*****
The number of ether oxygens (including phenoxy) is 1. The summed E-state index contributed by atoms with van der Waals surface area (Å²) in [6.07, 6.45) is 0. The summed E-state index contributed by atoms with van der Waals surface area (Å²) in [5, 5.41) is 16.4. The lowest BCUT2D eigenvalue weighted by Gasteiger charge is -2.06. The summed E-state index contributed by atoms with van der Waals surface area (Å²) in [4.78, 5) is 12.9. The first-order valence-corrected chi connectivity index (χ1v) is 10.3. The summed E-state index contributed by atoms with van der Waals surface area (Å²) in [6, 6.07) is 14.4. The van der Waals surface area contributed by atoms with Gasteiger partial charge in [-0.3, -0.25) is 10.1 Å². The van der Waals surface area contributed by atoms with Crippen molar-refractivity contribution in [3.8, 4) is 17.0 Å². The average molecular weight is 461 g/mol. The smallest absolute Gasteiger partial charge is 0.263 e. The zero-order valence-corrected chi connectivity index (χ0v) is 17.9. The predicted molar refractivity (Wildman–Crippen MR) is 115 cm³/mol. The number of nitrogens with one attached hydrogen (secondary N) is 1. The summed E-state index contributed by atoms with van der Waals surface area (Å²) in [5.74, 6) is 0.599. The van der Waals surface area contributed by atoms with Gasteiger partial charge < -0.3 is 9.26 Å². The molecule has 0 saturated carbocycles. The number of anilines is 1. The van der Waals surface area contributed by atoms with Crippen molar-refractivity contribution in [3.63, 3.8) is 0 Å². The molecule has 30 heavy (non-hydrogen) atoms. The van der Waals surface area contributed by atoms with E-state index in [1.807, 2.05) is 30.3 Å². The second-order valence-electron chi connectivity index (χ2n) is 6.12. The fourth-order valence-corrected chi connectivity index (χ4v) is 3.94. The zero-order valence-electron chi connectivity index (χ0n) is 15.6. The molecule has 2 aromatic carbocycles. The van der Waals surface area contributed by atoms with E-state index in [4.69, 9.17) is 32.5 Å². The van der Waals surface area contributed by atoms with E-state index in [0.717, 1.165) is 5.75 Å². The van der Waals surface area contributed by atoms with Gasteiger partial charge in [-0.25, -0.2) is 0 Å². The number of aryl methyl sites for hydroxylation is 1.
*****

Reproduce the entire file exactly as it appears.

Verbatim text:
The number of ether oxygens (including phenoxy) is 1. The summed E-state index contributed by atoms with van der Waals surface area (Å²) in [6.07, 6.45) is 0. The summed E-state index contributed by atoms with van der Waals surface area (Å²) in [5, 5.41) is 16.4. The lowest BCUT2D eigenvalue weighted by Gasteiger charge is -2.06. The summed E-state index contributed by atoms with van der Waals surface area (Å²) in [4.78, 5) is 12.9. The first-order valence-corrected chi connectivity index (χ1v) is 10.3. The summed E-state index contributed by atoms with van der Waals surface area (Å²) in [6, 6.07) is 14.4. The van der Waals surface area contributed by atoms with Gasteiger partial charge in [-0.3, -0.25) is 10.1 Å². The van der Waals surface area contributed by atoms with Crippen molar-refractivity contribution in [3.8, 4) is 17.0 Å². The average molecular weight is 461 g/mol. The smallest absolute Gasteiger partial charge is 0.263 e. The zero-order valence-corrected chi connectivity index (χ0v) is 17.9. The predicted molar refractivity (Wildman–Crippen MR) is 115 cm³/mol. The number of nitrogens with one attached hydrogen (secondary N) is 1. The summed E-state index contributed by atoms with van der Waals surface area (Å²) in [5.74, 6) is 0.599. The van der Waals surface area contributed by atoms with Gasteiger partial charge < -0.3 is 9.26 Å². The molecule has 0 saturated carbocycles. The number of anilines is 1. The van der Waals surface area contributed by atoms with Crippen molar-refractivity contribution in [3.63, 3.8) is 0 Å². The molecule has 30 heavy (non-hydrogen) atoms. The van der Waals surface area contributed by atoms with E-state index in [1.807, 2.05) is 30.3 Å². The second-order valence-electron chi connectivity index (χ2n) is 6.12. The fourth-order valence-corrected chi connectivity index (χ4v) is 3.94. The zero-order valence-electron chi connectivity index (χ0n) is 15.6. The molecule has 2 aromatic carbocycles. The van der Waals surface area contributed by atoms with E-state index in [4.69, 9.17) is 32.5 Å². The van der Waals surface area contributed by atoms with E-state index in [0.717, 1.165) is 5.75 Å². The van der Waals surface area contributed by atoms with Gasteiger partial charge in [-0.25, -0.2) is 0 Å². The number of aryl methyl sites for hydroxylation is 1.